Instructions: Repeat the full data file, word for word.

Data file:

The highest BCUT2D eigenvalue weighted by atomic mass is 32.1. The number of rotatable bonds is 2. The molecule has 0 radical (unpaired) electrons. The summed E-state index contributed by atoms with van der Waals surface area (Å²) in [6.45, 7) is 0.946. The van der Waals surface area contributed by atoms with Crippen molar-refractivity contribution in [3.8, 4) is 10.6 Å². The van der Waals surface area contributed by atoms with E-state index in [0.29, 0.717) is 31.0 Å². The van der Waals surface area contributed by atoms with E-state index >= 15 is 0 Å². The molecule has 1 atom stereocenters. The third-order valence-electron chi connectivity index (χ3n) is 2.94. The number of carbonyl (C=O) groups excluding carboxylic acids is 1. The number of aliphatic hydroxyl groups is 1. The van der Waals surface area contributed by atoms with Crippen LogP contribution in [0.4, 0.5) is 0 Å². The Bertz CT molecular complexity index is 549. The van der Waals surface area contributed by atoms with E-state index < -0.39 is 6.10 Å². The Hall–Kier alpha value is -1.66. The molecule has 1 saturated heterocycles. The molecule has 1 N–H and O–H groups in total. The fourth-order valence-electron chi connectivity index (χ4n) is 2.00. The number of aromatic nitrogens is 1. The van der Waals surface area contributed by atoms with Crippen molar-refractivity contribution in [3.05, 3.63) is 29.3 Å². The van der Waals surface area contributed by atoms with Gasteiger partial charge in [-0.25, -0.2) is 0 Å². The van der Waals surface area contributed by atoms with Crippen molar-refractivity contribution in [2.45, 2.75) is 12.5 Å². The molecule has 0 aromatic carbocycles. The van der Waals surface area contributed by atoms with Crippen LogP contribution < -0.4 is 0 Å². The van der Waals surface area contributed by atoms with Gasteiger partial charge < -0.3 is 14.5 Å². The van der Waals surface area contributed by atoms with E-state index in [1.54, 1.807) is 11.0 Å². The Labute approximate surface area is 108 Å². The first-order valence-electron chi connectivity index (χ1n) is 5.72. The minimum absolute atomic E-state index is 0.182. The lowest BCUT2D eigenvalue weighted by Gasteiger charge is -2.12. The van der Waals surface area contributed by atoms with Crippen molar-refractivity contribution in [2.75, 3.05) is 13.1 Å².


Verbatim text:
The highest BCUT2D eigenvalue weighted by atomic mass is 32.1. The number of rotatable bonds is 2. The molecule has 0 radical (unpaired) electrons. The summed E-state index contributed by atoms with van der Waals surface area (Å²) in [6.45, 7) is 0.946. The van der Waals surface area contributed by atoms with Crippen molar-refractivity contribution in [3.8, 4) is 10.6 Å². The van der Waals surface area contributed by atoms with E-state index in [0.29, 0.717) is 31.0 Å². The van der Waals surface area contributed by atoms with E-state index >= 15 is 0 Å². The molecule has 1 atom stereocenters. The third-order valence-electron chi connectivity index (χ3n) is 2.94. The number of carbonyl (C=O) groups excluding carboxylic acids is 1. The number of aliphatic hydroxyl groups is 1. The van der Waals surface area contributed by atoms with Crippen LogP contribution in [0.4, 0.5) is 0 Å². The Bertz CT molecular complexity index is 549. The van der Waals surface area contributed by atoms with E-state index < -0.39 is 6.10 Å². The Hall–Kier alpha value is -1.66. The molecule has 1 saturated heterocycles. The molecule has 1 N–H and O–H groups in total. The fourth-order valence-electron chi connectivity index (χ4n) is 2.00. The number of aromatic nitrogens is 1. The van der Waals surface area contributed by atoms with Crippen molar-refractivity contribution in [3.05, 3.63) is 29.3 Å². The van der Waals surface area contributed by atoms with Gasteiger partial charge in [-0.25, -0.2) is 0 Å². The van der Waals surface area contributed by atoms with Crippen molar-refractivity contribution in [2.45, 2.75) is 12.5 Å². The molecule has 0 aromatic carbocycles. The van der Waals surface area contributed by atoms with Crippen LogP contribution < -0.4 is 0 Å². The van der Waals surface area contributed by atoms with Gasteiger partial charge < -0.3 is 14.5 Å². The van der Waals surface area contributed by atoms with E-state index in [1.54, 1.807) is 11.0 Å². The Labute approximate surface area is 108 Å². The first-order valence-electron chi connectivity index (χ1n) is 5.72. The minimum absolute atomic E-state index is 0.182. The lowest BCUT2D eigenvalue weighted by Gasteiger charge is -2.12. The van der Waals surface area contributed by atoms with Crippen molar-refractivity contribution in [2.75, 3.05) is 13.1 Å².